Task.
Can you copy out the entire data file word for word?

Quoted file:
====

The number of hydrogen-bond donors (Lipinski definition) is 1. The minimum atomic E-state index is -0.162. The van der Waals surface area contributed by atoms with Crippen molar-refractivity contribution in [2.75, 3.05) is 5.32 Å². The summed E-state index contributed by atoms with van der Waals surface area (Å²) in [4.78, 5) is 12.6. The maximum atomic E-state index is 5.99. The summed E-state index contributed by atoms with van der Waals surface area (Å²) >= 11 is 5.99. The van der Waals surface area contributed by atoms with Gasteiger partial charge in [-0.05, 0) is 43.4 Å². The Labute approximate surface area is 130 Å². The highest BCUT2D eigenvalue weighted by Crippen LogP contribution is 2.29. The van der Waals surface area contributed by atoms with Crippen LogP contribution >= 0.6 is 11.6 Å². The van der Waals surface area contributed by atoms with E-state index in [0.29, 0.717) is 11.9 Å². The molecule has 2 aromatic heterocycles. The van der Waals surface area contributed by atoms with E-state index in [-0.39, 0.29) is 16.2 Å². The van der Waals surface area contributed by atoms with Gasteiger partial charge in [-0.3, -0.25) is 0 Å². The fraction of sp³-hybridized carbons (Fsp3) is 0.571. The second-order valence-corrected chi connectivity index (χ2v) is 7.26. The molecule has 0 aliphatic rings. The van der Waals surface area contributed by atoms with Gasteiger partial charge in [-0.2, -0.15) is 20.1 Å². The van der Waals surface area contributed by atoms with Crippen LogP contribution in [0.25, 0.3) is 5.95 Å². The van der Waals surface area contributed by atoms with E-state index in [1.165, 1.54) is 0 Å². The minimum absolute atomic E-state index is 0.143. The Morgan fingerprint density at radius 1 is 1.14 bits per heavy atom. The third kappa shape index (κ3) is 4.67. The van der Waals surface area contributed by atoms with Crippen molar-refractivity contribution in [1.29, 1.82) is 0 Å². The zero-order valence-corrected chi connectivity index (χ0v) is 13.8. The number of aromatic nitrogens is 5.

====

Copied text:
The number of hydrogen-bond donors (Lipinski definition) is 1. The minimum atomic E-state index is -0.162. The van der Waals surface area contributed by atoms with Crippen molar-refractivity contribution in [2.75, 3.05) is 5.32 Å². The summed E-state index contributed by atoms with van der Waals surface area (Å²) in [4.78, 5) is 12.6. The maximum atomic E-state index is 5.99. The summed E-state index contributed by atoms with van der Waals surface area (Å²) >= 11 is 5.99. The van der Waals surface area contributed by atoms with Gasteiger partial charge in [-0.05, 0) is 43.4 Å². The Labute approximate surface area is 130 Å². The highest BCUT2D eigenvalue weighted by Crippen LogP contribution is 2.29. The van der Waals surface area contributed by atoms with Crippen LogP contribution >= 0.6 is 11.6 Å². The van der Waals surface area contributed by atoms with E-state index in [0.29, 0.717) is 11.9 Å². The molecule has 2 aromatic heterocycles. The van der Waals surface area contributed by atoms with E-state index in [-0.39, 0.29) is 16.2 Å². The van der Waals surface area contributed by atoms with Gasteiger partial charge in [-0.3, -0.25) is 0 Å². The fraction of sp³-hybridized carbons (Fsp3) is 0.571. The second-order valence-corrected chi connectivity index (χ2v) is 7.26. The molecule has 0 aliphatic rings. The van der Waals surface area contributed by atoms with Gasteiger partial charge in [-0.2, -0.15) is 20.1 Å². The van der Waals surface area contributed by atoms with Crippen LogP contribution in [0.25, 0.3) is 5.95 Å². The van der Waals surface area contributed by atoms with E-state index in [1.165, 1.54) is 0 Å². The minimum absolute atomic E-state index is 0.143. The Morgan fingerprint density at radius 1 is 1.14 bits per heavy atom. The third kappa shape index (κ3) is 4.67. The van der Waals surface area contributed by atoms with Crippen molar-refractivity contribution in [1.29, 1.82) is 0 Å². The zero-order valence-corrected chi connectivity index (χ0v) is 13.8. The number of aromatic nitrogens is 5.